Mergers between charities are being actively encouraged by the Charity Commission and, to an increasing extent, by the public at large.
In some cases, the reasons for merging are obvious and, if the chairs and chief executives concerned are prepared to put forward a sensible, well thought-out proposal, it will often go through with little objection.
But what of the staff in the two charities? Suddenly, there are at least two people potentially heading one department and, further down the line, duplicated roles. This can lead to unrest among staff, which, if allowed to be discussed widely, could harm the organisations' public image.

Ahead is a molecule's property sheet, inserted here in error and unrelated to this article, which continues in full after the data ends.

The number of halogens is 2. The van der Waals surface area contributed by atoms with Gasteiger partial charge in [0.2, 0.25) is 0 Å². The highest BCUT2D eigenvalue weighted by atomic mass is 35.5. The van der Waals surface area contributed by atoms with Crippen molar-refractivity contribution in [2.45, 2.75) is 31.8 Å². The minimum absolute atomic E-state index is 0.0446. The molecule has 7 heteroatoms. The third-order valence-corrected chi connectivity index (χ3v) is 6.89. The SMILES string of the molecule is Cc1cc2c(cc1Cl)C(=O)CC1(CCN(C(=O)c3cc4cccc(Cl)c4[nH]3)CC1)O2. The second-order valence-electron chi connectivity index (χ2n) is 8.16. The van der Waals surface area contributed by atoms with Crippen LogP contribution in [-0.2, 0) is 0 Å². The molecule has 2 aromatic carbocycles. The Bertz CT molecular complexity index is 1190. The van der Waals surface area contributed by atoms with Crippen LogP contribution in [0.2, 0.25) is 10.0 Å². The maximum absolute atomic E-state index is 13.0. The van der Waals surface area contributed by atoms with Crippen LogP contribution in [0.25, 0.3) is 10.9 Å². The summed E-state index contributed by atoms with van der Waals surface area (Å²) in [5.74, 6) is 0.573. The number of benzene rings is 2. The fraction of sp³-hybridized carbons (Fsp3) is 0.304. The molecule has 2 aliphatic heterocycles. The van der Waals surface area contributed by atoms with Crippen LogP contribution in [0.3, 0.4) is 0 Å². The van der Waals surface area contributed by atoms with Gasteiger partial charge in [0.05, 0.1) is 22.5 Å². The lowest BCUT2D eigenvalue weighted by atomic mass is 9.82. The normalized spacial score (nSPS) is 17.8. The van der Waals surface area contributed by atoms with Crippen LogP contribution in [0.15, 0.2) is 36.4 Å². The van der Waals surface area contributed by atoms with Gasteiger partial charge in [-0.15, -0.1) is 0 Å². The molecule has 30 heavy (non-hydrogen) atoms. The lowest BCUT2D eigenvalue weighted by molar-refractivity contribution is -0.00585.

The chairs and trustees of charities considering merger must ensure they consider the impact on every level of their organisations.
They must also be prepared to take external advice and spend time advising staff throughout negotiations about how they can be supported and protected. Without such input, both boards could end up with disaffected employees who could jeopardise the success of the combined charities.
This is a fairly unusual undertaking for trustees, but one that can - if handled wisely and sensibly - lead to a much stronger organisation, with huge future potential.